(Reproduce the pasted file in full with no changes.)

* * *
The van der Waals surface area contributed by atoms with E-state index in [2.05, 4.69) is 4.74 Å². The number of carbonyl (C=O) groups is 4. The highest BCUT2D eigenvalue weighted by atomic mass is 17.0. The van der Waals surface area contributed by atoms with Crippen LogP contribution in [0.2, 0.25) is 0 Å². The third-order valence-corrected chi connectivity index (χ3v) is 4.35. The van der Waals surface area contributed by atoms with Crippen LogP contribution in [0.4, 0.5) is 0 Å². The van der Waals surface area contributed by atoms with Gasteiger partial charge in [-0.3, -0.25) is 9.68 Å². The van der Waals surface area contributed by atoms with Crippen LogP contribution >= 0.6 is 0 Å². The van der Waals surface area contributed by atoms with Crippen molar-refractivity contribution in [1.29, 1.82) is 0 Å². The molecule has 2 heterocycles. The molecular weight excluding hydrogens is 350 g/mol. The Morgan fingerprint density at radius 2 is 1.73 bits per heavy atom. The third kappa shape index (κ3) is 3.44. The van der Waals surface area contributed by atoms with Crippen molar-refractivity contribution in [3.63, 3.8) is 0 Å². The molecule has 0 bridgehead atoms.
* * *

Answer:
The van der Waals surface area contributed by atoms with E-state index in [2.05, 4.69) is 4.74 Å². The number of carbonyl (C=O) groups is 4. The highest BCUT2D eigenvalue weighted by atomic mass is 17.0. The van der Waals surface area contributed by atoms with Crippen LogP contribution in [0.2, 0.25) is 0 Å². The third-order valence-corrected chi connectivity index (χ3v) is 4.35. The van der Waals surface area contributed by atoms with Crippen LogP contribution in [0.4, 0.5) is 0 Å². The van der Waals surface area contributed by atoms with Gasteiger partial charge in [-0.3, -0.25) is 9.68 Å². The van der Waals surface area contributed by atoms with Crippen LogP contribution >= 0.6 is 0 Å². The van der Waals surface area contributed by atoms with Crippen molar-refractivity contribution in [1.29, 1.82) is 0 Å². The molecule has 2 heterocycles. The molecular weight excluding hydrogens is 350 g/mol. The Morgan fingerprint density at radius 2 is 1.73 bits per heavy atom. The third kappa shape index (κ3) is 3.44. The van der Waals surface area contributed by atoms with Crippen molar-refractivity contribution in [3.63, 3.8) is 0 Å². The molecule has 0 bridgehead atoms.